In my opinion it is not good marketing to do simultaneously line-extensions and new pack designs as ABSOLUT has been doing for a time. I was totally lost last time I looked at the display in the Copenhagen Airport. In my opinion this does not strengthen a brand.

As brand and product managers will most likely work on the product and the communication, it is our job in the package design world to be more proactive and suggest to our clients (without waiting for a briefing) new creative ideas for the package design. To do this you need a lot of lateral thinking which is our strength as we are likely to look at all product categories in the supermarket. Salvador Dali said that “those who do not want to imitate anything produce nothing”. That is why it is so important to ‘steal ideas’ from other product categories!

Jul 08

Know your media!

Posted by Packaging Sense in Advertising | Design | Uncategorized

You can never do everything in life, you have to choose! Life is about constantly deciding where to go and how to go about it. From my article “Total Communication” you have already learned that in packaging you must be best in category, while in outdoor advertising you have to basically only do branding.

The other day when passing by the billboard next to my home I could take the following photo:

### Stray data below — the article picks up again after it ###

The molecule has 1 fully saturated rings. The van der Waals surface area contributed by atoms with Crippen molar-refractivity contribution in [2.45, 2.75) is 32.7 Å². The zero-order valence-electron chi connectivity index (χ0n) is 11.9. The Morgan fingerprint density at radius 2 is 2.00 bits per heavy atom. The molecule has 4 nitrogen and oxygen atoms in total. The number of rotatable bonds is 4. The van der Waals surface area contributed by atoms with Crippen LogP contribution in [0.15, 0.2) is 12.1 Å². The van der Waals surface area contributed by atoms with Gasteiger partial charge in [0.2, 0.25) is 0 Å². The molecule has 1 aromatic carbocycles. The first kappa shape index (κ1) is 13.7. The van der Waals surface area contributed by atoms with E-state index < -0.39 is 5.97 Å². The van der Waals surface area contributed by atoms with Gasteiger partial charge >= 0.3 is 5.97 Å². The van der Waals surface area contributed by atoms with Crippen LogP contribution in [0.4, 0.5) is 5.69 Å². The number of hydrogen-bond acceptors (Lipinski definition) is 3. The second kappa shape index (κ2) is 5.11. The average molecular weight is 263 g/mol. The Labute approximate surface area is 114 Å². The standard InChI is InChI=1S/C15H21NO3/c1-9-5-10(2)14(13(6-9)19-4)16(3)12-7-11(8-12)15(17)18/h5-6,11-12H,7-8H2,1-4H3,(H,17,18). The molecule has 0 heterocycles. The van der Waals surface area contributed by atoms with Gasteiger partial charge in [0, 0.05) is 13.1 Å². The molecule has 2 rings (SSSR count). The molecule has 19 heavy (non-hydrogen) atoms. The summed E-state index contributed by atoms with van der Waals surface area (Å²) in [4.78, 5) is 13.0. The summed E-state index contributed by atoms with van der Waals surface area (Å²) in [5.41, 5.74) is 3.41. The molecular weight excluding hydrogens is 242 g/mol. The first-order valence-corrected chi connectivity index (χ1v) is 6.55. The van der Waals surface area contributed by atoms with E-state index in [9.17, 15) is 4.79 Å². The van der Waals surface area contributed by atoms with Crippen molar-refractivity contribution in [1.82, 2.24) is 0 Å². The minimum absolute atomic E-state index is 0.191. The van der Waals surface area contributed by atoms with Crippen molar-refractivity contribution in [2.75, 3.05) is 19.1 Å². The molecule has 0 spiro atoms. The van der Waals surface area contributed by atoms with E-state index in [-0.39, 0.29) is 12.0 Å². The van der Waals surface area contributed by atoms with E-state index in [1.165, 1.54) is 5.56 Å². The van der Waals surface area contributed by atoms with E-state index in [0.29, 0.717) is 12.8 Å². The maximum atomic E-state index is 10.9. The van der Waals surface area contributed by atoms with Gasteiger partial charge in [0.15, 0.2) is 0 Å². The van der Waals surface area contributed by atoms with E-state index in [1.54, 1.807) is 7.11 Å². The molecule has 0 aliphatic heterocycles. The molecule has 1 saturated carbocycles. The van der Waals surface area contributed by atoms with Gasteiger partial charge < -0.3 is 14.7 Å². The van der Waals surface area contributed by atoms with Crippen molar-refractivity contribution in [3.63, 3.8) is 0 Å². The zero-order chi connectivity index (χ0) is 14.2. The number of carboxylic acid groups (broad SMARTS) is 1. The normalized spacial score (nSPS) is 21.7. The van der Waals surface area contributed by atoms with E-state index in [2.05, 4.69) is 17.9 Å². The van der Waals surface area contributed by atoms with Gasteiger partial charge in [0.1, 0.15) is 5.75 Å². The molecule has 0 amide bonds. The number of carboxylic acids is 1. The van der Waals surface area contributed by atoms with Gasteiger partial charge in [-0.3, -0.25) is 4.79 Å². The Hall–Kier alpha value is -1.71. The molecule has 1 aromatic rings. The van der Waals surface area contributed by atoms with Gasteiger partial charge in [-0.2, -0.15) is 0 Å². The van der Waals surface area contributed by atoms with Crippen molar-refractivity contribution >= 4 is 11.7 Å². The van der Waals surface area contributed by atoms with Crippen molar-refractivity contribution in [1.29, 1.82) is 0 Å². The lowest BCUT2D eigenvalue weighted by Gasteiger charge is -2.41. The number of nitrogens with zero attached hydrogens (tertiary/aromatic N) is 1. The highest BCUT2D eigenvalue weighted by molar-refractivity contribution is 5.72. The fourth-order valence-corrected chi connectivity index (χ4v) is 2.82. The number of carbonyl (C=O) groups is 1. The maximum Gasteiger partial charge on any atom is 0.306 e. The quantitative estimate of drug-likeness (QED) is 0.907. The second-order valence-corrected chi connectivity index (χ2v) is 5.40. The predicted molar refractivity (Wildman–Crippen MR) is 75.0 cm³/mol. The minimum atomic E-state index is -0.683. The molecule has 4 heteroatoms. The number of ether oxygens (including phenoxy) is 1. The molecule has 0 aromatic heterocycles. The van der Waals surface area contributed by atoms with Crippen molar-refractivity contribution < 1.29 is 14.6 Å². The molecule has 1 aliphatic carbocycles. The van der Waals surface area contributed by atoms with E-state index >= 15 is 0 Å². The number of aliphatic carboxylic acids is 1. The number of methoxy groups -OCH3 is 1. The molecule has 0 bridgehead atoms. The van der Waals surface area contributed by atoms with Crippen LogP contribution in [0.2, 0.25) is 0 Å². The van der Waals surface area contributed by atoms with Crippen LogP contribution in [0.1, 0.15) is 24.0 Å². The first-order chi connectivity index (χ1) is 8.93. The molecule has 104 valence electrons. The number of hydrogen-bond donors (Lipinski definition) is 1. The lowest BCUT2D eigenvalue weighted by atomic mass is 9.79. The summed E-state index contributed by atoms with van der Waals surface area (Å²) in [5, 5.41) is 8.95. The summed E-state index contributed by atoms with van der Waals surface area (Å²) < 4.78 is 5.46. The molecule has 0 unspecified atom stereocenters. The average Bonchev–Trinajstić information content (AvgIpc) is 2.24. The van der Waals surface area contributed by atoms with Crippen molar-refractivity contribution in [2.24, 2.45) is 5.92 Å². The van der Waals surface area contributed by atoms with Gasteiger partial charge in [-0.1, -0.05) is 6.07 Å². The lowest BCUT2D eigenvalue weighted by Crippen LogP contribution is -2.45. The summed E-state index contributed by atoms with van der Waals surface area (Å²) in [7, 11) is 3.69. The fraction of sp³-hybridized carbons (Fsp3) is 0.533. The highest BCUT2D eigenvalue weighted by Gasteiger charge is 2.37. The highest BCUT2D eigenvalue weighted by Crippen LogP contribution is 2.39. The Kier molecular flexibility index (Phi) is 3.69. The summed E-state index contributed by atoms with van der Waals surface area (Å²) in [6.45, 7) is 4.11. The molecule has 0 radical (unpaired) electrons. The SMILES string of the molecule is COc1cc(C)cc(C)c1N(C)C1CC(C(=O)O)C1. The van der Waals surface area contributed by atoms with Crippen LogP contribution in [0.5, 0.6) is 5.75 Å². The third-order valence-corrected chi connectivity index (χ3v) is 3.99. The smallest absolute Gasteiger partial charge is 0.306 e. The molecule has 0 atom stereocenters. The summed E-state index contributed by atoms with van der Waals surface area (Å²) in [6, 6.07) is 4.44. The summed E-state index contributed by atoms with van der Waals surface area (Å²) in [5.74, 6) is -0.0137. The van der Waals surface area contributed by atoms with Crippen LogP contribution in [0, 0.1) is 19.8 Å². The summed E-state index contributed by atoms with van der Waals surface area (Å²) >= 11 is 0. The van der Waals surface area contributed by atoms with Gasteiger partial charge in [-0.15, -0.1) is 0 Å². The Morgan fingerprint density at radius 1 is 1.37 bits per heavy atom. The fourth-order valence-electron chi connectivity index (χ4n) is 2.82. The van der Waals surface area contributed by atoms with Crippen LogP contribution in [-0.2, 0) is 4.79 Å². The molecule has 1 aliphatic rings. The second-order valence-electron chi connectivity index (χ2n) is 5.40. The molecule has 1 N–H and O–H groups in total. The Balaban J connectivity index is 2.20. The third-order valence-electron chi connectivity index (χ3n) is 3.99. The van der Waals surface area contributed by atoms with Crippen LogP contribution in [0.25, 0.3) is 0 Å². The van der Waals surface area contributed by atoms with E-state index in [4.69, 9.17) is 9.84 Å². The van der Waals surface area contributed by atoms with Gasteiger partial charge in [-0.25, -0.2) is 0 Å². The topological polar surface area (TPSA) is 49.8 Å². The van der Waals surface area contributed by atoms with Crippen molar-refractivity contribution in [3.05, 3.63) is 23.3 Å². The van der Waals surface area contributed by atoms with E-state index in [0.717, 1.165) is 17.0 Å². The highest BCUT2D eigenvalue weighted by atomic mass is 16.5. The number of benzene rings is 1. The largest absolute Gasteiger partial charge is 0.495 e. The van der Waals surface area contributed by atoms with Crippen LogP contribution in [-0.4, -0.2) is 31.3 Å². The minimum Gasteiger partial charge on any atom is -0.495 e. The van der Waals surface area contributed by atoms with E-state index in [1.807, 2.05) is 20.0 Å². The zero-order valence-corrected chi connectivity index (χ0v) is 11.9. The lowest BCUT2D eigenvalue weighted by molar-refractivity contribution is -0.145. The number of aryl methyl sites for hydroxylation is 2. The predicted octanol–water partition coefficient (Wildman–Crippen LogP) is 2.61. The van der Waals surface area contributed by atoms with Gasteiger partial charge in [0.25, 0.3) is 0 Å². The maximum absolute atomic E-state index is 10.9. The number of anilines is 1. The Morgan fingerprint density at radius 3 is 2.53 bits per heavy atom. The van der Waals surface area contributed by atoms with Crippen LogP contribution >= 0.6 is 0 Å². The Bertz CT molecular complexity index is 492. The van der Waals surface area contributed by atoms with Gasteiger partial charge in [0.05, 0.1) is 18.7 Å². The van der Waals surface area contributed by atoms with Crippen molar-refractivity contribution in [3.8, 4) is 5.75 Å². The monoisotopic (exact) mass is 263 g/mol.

Well, it speaks for itself. Congratulations to the Kraft people who have fully understood how to maximize communication in this, I should say, fascinating media. For the non-French readers, it says: “turn, lick, dip… only OREO”, i.e. key words, simple, big enough and the brand only once, but big! Furthermore, maximal contrast and obviously the blue brand colour.

The ad next to inviting to visit the museums in the region by night have all the mistakes you can make in this media.

This site is about packaging, so what can we then maximize in this media? Well, it depends on the category, but what I wish to express here is that 90% of packages have too much information! Quite a high figure. By reading the other articles on this site you will find out how to do it. Good luck!

Jul 06

Some advice to agencies

Posted by Packaging Sense in Advertising | Design | Uncategorized

Some advice to agencies how to sell package design ideas

  1. Surprise from the beginning with a small part of your study to whet the appetite.
  2. Repeat the main objectives one by one.
  3. Show the key visuals and verbals one by one and explain how and why they meet the objectives.
  4. Then show the design you want to sell before other alternatives, if you have any. Do not let the client choose.
  5. Always show a carton pack in volume, i.e. front plus the two side panels as this is the way it will be seen in reality.
  6. Then show your design in other media, i.e. total communication.
  7. Use interesting typography and short big texts.
  8. Use a flipchart to draw and underline key issues as you go along. It is more involving than power-point.
  9. Choose the key words you will use and take time to prepare your presentation in order to make it as short as possible. Did not Pascal say: “If I had more time I would have written you a short letter.”